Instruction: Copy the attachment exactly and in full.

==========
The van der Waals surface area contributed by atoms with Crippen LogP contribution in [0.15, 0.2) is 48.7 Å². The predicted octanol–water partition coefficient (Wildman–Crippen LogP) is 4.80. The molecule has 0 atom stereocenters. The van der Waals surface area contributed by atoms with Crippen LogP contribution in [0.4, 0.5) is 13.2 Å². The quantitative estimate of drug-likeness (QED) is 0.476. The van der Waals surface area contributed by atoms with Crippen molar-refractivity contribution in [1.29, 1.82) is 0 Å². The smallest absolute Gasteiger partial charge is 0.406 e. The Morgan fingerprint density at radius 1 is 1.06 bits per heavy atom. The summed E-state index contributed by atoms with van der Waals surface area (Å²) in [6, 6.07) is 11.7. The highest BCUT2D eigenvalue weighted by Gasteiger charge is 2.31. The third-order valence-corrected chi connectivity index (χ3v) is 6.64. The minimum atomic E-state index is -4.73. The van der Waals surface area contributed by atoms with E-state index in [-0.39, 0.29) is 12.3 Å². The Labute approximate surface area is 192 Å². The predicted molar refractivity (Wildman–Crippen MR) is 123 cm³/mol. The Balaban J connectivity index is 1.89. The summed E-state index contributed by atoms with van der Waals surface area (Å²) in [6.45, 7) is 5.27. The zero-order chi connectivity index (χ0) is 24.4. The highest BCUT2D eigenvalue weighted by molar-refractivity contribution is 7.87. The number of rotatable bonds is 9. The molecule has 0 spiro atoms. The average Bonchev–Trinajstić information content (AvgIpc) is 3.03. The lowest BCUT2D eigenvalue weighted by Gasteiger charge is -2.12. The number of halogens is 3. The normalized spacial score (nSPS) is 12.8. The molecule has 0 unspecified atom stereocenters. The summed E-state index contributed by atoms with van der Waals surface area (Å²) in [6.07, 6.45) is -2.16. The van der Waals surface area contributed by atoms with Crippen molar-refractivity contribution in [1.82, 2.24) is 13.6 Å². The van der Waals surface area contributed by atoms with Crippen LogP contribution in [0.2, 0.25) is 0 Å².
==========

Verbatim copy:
The van der Waals surface area contributed by atoms with Crippen LogP contribution in [0.15, 0.2) is 48.7 Å². The predicted octanol–water partition coefficient (Wildman–Crippen LogP) is 4.80. The molecule has 0 atom stereocenters. The van der Waals surface area contributed by atoms with Crippen LogP contribution in [0.4, 0.5) is 13.2 Å². The quantitative estimate of drug-likeness (QED) is 0.476. The van der Waals surface area contributed by atoms with Crippen molar-refractivity contribution in [1.29, 1.82) is 0 Å². The smallest absolute Gasteiger partial charge is 0.406 e. The Morgan fingerprint density at radius 1 is 1.06 bits per heavy atom. The summed E-state index contributed by atoms with van der Waals surface area (Å²) in [6, 6.07) is 11.7. The highest BCUT2D eigenvalue weighted by Gasteiger charge is 2.31. The third-order valence-corrected chi connectivity index (χ3v) is 6.64. The minimum atomic E-state index is -4.73. The van der Waals surface area contributed by atoms with E-state index in [-0.39, 0.29) is 12.3 Å². The Labute approximate surface area is 192 Å². The predicted molar refractivity (Wildman–Crippen MR) is 123 cm³/mol. The Balaban J connectivity index is 1.89. The summed E-state index contributed by atoms with van der Waals surface area (Å²) in [6.45, 7) is 5.27. The zero-order chi connectivity index (χ0) is 24.4. The highest BCUT2D eigenvalue weighted by molar-refractivity contribution is 7.87. The number of rotatable bonds is 9. The molecule has 0 spiro atoms. The average Bonchev–Trinajstić information content (AvgIpc) is 3.03. The lowest BCUT2D eigenvalue weighted by Gasteiger charge is -2.12. The number of halogens is 3. The normalized spacial score (nSPS) is 12.8. The molecule has 0 unspecified atom stereocenters. The summed E-state index contributed by atoms with van der Waals surface area (Å²) in [6.07, 6.45) is -2.16. The van der Waals surface area contributed by atoms with Crippen molar-refractivity contribution in [1.82, 2.24) is 13.6 Å². The van der Waals surface area contributed by atoms with Crippen LogP contribution in [0.2, 0.25) is 0 Å².